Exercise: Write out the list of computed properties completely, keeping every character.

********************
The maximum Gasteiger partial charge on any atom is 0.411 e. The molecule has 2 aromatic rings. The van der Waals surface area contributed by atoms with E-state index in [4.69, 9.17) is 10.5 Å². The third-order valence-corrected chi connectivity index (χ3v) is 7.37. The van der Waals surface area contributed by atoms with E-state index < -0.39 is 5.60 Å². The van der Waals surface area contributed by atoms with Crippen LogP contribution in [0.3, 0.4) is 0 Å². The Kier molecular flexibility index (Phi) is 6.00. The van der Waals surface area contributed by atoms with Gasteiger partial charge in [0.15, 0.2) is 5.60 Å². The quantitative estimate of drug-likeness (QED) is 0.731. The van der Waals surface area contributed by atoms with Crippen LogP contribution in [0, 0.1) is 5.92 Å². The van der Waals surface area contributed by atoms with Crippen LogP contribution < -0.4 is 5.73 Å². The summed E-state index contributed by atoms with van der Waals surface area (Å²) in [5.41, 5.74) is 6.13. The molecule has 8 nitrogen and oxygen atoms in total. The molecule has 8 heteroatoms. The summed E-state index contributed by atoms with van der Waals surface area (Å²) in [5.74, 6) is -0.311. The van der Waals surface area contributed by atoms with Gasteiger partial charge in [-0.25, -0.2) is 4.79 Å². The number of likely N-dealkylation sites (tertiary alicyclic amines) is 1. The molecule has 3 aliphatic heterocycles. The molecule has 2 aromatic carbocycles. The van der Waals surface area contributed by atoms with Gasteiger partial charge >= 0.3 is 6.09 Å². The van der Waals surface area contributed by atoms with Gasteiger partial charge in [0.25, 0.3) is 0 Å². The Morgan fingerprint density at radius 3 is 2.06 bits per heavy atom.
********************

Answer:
The maximum Gasteiger partial charge on any atom is 0.411 e. The molecule has 2 aromatic rings. The van der Waals surface area contributed by atoms with E-state index in [4.69, 9.17) is 10.5 Å². The third-order valence-corrected chi connectivity index (χ3v) is 7.37. The van der Waals surface area contributed by atoms with E-state index < -0.39 is 5.60 Å². The van der Waals surface area contributed by atoms with Crippen LogP contribution in [0.3, 0.4) is 0 Å². The Kier molecular flexibility index (Phi) is 6.00. The van der Waals surface area contributed by atoms with Gasteiger partial charge in [0.15, 0.2) is 5.60 Å². The quantitative estimate of drug-likeness (QED) is 0.731. The van der Waals surface area contributed by atoms with Crippen LogP contribution in [0, 0.1) is 5.92 Å². The van der Waals surface area contributed by atoms with Crippen LogP contribution < -0.4 is 5.73 Å². The summed E-state index contributed by atoms with van der Waals surface area (Å²) in [5.41, 5.74) is 6.13. The molecule has 8 nitrogen and oxygen atoms in total. The molecule has 8 heteroatoms. The summed E-state index contributed by atoms with van der Waals surface area (Å²) in [5.74, 6) is -0.311. The van der Waals surface area contributed by atoms with Gasteiger partial charge in [-0.25, -0.2) is 4.79 Å². The number of likely N-dealkylation sites (tertiary alicyclic amines) is 1. The molecule has 3 aliphatic heterocycles. The molecule has 2 aromatic carbocycles. The van der Waals surface area contributed by atoms with Gasteiger partial charge >= 0.3 is 6.09 Å². The van der Waals surface area contributed by atoms with Gasteiger partial charge in [0.25, 0.3) is 0 Å². The Morgan fingerprint density at radius 3 is 2.06 bits per heavy atom.